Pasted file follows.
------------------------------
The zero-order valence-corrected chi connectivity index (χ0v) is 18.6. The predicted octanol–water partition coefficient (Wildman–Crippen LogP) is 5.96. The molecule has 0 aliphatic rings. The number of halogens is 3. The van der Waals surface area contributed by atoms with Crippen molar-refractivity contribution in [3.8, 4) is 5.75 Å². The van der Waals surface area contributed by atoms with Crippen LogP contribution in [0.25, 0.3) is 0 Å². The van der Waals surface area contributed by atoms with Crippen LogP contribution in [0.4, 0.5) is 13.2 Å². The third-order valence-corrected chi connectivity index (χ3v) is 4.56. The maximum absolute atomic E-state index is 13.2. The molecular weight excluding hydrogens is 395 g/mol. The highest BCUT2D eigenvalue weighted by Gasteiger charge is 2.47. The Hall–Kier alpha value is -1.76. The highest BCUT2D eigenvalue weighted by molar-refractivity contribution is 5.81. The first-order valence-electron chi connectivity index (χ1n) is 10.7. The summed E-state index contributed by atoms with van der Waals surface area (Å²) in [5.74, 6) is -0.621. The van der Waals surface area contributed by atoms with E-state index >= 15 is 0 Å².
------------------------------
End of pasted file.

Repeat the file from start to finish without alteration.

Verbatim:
The zero-order valence-corrected chi connectivity index (χ0v) is 18.6. The predicted octanol–water partition coefficient (Wildman–Crippen LogP) is 5.96. The molecule has 0 aliphatic rings. The number of halogens is 3. The van der Waals surface area contributed by atoms with Crippen molar-refractivity contribution in [3.8, 4) is 5.75 Å². The van der Waals surface area contributed by atoms with Crippen LogP contribution in [0.25, 0.3) is 0 Å². The van der Waals surface area contributed by atoms with Crippen LogP contribution in [0.4, 0.5) is 13.2 Å². The third-order valence-corrected chi connectivity index (χ3v) is 4.56. The maximum absolute atomic E-state index is 13.2. The molecular weight excluding hydrogens is 395 g/mol. The highest BCUT2D eigenvalue weighted by Gasteiger charge is 2.47. The Hall–Kier alpha value is -1.76. The highest BCUT2D eigenvalue weighted by molar-refractivity contribution is 5.81. The first-order valence-electron chi connectivity index (χ1n) is 10.7. The summed E-state index contributed by atoms with van der Waals surface area (Å²) in [5.74, 6) is -0.621. The van der Waals surface area contributed by atoms with E-state index >= 15 is 0 Å².